Key matchups in NZ vs South Africa in Rugby World Cup semi

LONDON (AP) A look at key player matchups for the Rugby World Cup semifinal between New Zealand and South Africa at Twickenham on Saturday:


Springboks coach Heyneke Meyer voiced what fans and critics have long expected; the semifinal will come down to ”an unbelievable battle between the loose forwards.”

In the black corner is Richie McCaw, the inspirational captain and poacher who led New Zealand to its title on home soil and wants to be the first skipper to successfully defend the World Cup. The 34-year-old McCaw has been integral to the success of the All Blacks, who have lost just three tests since winning the title in 2011. His ability to win ball at the breakdown and disrupt the continuity of rival teams is legendary and, after a relatively slow start to the tournament by his standards, he was back in form to kick off the knockout stage with a big quarterfinal win over France. With Kieran Read at No. 8 and Jerome Kaino, it’s a damaging backrow combination.

In the green corner is Schalk Burger, who has had more ball carries in the tournament than any other player, and who was back at his best in the quarterfinal win over Wales. He overcome bacterial meningitis in 2013 and has the renewed energy of a man who has shrugged off a life-threatening sickness. He is third on the list of top tacklers at the tournament, and determined to add a second world championship to the one he collected in 2007. His never-take-a-backward-step attitude will be critical to South Africa’s prospects of combating McCaw and Co. Beside him are Francois Louw and No. 8 Duane Vermeulen.

”I’d back them in any fight, any day,” Meyer said of his backrow.


Recent frontrow changes in both teams put extra focus on the hookers. Dane Coles likes to run with the ball when he gets a chance to work the fringes around the tackle area, adding another attacking dimension for New Zealand. His precision in the set-pieces means the All Blacks rarely concede cheap possession. The older and more experienced Bismarck du Plessis has become the mainstay of the Springboks frontrow after serving an apprenticeship under John Smit. He has a high work-rate and revels in the rugged, physical contests.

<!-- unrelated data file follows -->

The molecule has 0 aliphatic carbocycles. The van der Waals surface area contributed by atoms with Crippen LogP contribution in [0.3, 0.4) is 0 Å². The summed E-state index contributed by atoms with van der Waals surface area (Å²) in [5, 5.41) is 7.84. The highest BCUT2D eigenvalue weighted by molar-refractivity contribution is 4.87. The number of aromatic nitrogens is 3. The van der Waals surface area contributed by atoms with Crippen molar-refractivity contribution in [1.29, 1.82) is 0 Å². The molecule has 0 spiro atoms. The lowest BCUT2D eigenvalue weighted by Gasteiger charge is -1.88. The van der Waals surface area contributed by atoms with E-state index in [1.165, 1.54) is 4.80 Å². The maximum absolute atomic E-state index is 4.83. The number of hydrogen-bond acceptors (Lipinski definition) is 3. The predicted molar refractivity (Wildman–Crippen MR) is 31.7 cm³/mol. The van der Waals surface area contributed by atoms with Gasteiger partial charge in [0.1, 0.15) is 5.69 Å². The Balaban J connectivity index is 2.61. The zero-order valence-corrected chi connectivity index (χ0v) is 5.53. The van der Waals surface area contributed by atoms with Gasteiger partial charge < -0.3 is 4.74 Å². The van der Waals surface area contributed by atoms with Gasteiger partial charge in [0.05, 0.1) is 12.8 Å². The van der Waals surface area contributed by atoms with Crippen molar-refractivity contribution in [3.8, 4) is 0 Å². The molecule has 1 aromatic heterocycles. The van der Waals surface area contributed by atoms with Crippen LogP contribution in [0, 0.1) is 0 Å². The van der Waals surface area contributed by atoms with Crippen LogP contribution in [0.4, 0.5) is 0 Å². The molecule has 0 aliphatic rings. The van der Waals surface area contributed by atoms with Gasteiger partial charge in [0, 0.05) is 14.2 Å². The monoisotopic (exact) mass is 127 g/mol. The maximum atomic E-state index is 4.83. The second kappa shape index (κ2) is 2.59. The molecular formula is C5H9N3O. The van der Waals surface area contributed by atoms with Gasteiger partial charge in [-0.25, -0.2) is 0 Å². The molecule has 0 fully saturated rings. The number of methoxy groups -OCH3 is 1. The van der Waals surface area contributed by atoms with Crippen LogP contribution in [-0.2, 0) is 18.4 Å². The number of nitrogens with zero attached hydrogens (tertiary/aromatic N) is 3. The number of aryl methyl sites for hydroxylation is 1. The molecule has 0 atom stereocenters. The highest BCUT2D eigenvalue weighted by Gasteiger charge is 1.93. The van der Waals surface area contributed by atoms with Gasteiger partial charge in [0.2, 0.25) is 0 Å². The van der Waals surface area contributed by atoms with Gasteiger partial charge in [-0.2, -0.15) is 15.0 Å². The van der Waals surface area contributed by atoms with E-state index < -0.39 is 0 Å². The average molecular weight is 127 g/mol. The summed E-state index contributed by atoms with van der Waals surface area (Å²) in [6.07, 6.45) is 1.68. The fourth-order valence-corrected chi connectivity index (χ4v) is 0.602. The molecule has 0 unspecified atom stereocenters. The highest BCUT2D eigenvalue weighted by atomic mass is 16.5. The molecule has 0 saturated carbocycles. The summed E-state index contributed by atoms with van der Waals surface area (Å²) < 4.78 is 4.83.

The 33-year-old Dan Carter leads the scoring list in test rugby with 1,569 points, including 53 in four matches in this tournament. Despite his reputation and status, he had to work hard to secure the starting flyhalf role for the All Blacks in England. He clicked into gear in the last pool game against Tonga with his running, kicking, and distributing, and was instrumental in the massive quarterfinal win over France, again stepping up his game. He has made more ground than any of the other flyhalves still in the tournament. Carter has never played in a World Cup final, missing the 2011 decider because of injury.

Opposing him will be the 21-year-old, 18-cap Handre Pollard. He is the new-age version of the traditional Springbok No. 10, with a strong kicking game and strong emphasis on playing for field position. He’s a good foil for scrumhalf and captain Fourie du Preez on his inside, two exciting young centers on his outside, and two of the best finishers in the game outside them.


One of Julian Savea’s three tries against France – the one where he bumped off three defenders including a prop on a bullocking burst into the left corner – had fans comparing the All Blacks winger with the great Jonah Lomu. He has also shown he’s got the speed and footwork to be a traditional finisher, and leads the tournament with eight tries. He has 38 tries in 39 tests. On the other end of the size scale, and on the opposite side of the field, New Zealand has the fast and industrious Nehe Milner-Skudder, who burst onto the scene this season in Super Rugby for the Hurricanes. He has outright speed and an attitude that gets him to the line against bigger men – he has six tries in five tests.

Bryan Habana and JP Pietersen need no introductions, being World Cup winners in 2007. Habana equaled Lomu’s Rugby World Cup record of 15 career tries with a hat trick against the United States, giving him 64 tries in his 115 tests. He has five tries in this tournament, he has speed off the mark, innate positional sense, and the supreme knack of showing up in the right place at try-time. Pietersen scored a hat trick against Samoa, South Africa’s first match after the shocking opening loss to Japan, and crossed again in the win over Scotland.